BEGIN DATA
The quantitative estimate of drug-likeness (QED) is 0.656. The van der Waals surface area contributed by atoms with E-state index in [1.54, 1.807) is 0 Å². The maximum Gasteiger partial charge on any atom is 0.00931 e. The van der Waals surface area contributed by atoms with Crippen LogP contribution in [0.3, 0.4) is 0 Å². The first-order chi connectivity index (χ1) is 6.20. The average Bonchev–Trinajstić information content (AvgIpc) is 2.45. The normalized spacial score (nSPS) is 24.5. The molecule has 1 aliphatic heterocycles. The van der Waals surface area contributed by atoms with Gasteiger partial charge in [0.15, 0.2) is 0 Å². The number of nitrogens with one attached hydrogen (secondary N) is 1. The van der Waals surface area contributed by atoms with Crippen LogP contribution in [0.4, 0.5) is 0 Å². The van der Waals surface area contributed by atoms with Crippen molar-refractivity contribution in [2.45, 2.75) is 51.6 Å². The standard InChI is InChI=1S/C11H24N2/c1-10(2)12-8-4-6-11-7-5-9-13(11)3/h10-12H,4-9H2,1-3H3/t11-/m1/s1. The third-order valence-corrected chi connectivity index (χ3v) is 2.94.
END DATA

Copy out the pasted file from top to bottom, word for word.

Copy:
The quantitative estimate of drug-likeness (QED) is 0.656. The van der Waals surface area contributed by atoms with E-state index in [1.54, 1.807) is 0 Å². The maximum Gasteiger partial charge on any atom is 0.00931 e. The van der Waals surface area contributed by atoms with Crippen LogP contribution in [0.3, 0.4) is 0 Å². The first-order chi connectivity index (χ1) is 6.20. The average Bonchev–Trinajstić information content (AvgIpc) is 2.45. The normalized spacial score (nSPS) is 24.5. The molecule has 1 aliphatic heterocycles. The van der Waals surface area contributed by atoms with Gasteiger partial charge in [0.15, 0.2) is 0 Å². The number of nitrogens with one attached hydrogen (secondary N) is 1. The van der Waals surface area contributed by atoms with Crippen LogP contribution in [0.4, 0.5) is 0 Å². The van der Waals surface area contributed by atoms with Crippen molar-refractivity contribution in [2.45, 2.75) is 51.6 Å². The standard InChI is InChI=1S/C11H24N2/c1-10(2)12-8-4-6-11-7-5-9-13(11)3/h10-12H,4-9H2,1-3H3/t11-/m1/s1. The third-order valence-corrected chi connectivity index (χ3v) is 2.94.